Arthur was the eldest son of Maurice and Ida Gillman; brother of Alec Gillman and Thomas Harold Gillman, who predeceased Arthur and Alec.
He leaves behind his wife of 60 years Louise (Fineblit) Gillman; children Avery Gillman (Winnipeg), and Susan Kayesar (husband Tal, Kfar Warburg, Israel); and beloved grandchildren Eitan, Shaked, Hadassah and Ilan Kayesar.
Arthur was loved and admired by many relatives; and numerous friends across Canada, the US and Israel. He was a true Renaissance man who read widely and thought deeply about public policy, mathematics, systems analysis, music, history, philosophy, politics, education, chess, mind-body integration, economics, statistics, self improvement, Shakespeare, … “the universe and all that”.
Arthur’s great joy was sharing his insights, his wisdom and knowledge with anyone who would listen and hold a conversation about it, especially his grandchildren. “Let me send you a reference about that” was a frequent phrase. He read voluminously. When the Internet came along, it opened huge horizons of knowledge to Arthur. He was a man with no vanity, strong intellectual curiosity, and was interested in people from all walks of life and all over the world. He was always trying to repair the world’s injustices by improving the systems, not just patching up parts. His motto was: “To thine own self be true. And it must follow, as the night the day, Thou canst not then be false to any man.” (Shakespeare).
Arthur was very family oriented. He valued his friendships. He was a violinist and a chess player. He was a strong follower of the Feldenkrais method of mind-body integration. Arthur had many hobbies and interests, too numerous to list here. He was a strong supporter of Israel and Judaism.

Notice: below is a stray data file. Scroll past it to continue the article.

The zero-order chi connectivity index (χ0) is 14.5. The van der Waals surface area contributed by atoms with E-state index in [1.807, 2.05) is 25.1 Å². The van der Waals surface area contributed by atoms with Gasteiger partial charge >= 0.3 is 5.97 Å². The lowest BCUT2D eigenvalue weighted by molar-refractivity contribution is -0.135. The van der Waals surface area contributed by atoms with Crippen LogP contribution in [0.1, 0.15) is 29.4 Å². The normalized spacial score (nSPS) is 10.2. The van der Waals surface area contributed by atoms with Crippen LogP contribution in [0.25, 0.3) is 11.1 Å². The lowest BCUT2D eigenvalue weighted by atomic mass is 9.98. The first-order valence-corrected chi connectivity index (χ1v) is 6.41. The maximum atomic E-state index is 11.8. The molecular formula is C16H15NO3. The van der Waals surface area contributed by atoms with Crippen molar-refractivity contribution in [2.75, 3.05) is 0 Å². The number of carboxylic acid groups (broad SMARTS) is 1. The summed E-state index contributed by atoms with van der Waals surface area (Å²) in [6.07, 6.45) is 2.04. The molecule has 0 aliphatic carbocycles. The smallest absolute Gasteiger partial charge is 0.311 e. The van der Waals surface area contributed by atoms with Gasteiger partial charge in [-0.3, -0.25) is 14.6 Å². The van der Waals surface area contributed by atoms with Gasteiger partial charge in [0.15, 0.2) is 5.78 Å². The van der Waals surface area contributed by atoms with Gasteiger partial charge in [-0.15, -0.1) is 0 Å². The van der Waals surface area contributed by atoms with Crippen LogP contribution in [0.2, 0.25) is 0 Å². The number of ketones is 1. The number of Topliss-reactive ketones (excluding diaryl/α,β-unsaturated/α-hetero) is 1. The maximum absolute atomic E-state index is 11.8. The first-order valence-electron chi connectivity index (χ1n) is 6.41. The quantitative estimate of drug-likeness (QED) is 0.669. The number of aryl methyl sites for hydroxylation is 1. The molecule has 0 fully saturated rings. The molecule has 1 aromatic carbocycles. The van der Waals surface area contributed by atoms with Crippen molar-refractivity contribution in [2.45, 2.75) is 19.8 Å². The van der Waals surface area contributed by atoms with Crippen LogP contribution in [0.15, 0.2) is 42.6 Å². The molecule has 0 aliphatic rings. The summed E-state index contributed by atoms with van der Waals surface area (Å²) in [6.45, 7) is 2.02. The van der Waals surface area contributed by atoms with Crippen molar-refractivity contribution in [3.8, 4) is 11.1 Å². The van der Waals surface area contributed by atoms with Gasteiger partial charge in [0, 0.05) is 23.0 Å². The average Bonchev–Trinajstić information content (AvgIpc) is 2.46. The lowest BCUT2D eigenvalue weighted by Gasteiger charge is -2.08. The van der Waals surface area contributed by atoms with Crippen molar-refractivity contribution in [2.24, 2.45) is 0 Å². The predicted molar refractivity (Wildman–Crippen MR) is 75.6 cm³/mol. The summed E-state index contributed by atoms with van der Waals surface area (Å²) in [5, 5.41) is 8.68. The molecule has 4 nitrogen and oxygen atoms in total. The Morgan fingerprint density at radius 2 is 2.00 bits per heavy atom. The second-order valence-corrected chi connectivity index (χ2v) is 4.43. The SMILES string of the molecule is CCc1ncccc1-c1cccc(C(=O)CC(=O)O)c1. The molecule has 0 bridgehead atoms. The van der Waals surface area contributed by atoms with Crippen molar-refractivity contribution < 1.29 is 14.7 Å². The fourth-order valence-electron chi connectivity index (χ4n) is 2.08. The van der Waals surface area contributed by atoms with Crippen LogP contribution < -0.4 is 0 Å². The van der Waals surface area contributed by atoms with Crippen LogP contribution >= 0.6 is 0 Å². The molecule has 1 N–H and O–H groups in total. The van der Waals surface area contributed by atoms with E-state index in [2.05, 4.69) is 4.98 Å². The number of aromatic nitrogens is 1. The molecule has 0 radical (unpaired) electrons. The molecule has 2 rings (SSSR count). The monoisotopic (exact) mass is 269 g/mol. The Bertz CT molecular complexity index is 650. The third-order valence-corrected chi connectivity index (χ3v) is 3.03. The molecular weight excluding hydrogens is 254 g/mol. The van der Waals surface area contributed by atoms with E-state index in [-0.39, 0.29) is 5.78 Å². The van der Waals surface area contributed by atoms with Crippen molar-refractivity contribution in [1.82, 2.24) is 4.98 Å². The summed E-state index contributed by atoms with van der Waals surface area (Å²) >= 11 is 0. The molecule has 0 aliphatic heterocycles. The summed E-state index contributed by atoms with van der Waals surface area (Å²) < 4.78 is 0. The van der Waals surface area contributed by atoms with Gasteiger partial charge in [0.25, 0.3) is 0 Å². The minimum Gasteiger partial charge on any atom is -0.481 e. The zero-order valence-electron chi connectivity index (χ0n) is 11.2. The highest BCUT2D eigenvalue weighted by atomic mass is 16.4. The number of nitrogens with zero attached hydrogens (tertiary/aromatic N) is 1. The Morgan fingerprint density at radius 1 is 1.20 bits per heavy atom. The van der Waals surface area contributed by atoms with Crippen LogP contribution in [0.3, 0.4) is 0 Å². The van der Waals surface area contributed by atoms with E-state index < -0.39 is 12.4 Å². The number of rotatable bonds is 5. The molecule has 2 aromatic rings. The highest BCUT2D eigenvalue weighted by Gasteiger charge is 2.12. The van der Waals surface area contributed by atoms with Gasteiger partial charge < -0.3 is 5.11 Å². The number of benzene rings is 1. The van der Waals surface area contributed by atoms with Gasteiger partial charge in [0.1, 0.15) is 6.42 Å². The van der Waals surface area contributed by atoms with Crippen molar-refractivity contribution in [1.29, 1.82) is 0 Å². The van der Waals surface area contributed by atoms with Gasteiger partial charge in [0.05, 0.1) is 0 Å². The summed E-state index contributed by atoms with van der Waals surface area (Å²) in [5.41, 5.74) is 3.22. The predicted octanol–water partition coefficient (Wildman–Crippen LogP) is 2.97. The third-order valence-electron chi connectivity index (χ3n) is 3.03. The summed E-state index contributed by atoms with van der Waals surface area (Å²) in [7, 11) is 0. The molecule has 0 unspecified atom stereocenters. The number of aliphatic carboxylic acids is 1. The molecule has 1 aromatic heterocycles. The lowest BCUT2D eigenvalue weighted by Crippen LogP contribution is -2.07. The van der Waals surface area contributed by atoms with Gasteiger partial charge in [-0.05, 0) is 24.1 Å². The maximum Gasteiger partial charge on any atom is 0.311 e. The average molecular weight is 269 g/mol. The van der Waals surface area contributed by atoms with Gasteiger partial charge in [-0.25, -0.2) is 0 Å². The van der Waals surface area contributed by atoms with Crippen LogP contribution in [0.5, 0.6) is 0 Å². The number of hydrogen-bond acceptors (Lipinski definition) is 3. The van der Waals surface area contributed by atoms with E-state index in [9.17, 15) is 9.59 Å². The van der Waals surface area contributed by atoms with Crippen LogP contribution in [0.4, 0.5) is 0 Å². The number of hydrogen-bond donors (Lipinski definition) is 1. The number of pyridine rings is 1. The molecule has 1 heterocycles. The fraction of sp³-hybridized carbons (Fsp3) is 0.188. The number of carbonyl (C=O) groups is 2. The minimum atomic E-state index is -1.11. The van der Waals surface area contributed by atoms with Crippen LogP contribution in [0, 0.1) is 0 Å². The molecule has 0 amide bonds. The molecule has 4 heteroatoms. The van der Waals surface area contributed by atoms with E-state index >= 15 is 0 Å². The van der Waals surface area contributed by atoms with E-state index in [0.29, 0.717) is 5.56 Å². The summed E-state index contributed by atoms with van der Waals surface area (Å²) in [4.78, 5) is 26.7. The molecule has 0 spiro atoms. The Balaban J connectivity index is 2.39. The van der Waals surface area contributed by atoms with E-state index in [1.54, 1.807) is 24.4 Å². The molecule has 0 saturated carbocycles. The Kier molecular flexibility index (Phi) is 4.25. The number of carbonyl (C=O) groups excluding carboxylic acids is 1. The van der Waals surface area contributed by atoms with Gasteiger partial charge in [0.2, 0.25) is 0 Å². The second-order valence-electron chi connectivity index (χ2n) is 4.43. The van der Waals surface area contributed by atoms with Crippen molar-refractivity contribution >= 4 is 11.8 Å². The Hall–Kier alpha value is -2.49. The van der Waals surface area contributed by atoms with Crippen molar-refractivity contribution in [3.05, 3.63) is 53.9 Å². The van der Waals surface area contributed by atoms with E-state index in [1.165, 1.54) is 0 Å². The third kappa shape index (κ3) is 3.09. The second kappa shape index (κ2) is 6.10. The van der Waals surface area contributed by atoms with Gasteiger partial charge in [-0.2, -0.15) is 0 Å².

After reading the Club of Rome’s Report – “The Limits to Growth”, in 1972 and Rachel Carson’s “Silent Spring”, Arthur was persuaded that we humans are damaging our planet and did what he could to raise awareness. He helped to mitigate some of that environmental damage during his consultant days.
Arthur’s career path had many twists and turns. He delivered two newspapers as a boy. He became a disk jockey at a drive-in movie theatre. He was an itinerant photographer – taking photos of people at their work and selling them the pictures. Of course, he had his own darkroom and did his own developing. When Arthur dropped out of high school before completing it, he became a cook’s helper at the Bay. Eventually Arthur figured out this was not working well for him. His grandfather, Isaac Gilman, persuaded him to become a Chartered Accountant. Upon completion, Arthur worked for the tax office for a while, and then opened an independent office.
After Arthur and Louise married in 1959, Arthur enrolled at the University of Manitoba where he was able to follow his lifelong interests in Philosophy, Mathematics, Economics, and Statistics. His Master’s Degree thesis was on water resources management. After that, he taught Econometrics for a couple of years in the Faculty of Agriculture. Arthur then returned to pursue his PhD.
Before completing his doctoral thesis he was lured away to the Manitoba Civil Service to work at the Economic Development Advisory Board. Those were the glory days of the Ed Schreyer NDP government, which attracted many well educated social reform idealists from across Canada, who perceived an opportunity to improve people’s lives. They developed many new social initiatives.
Arthur started the Manitoba Bureau of Statistics which he used as a springboard to establish a number of innovative projects. Arthur was called the Father of Autopac, now MMPI.
Arthur ran a very successful trial in Dauphin to provide a Guaranteed Annual Income. Sadly, the Conservative government that succeeded the NDP closed the project down before the data were published.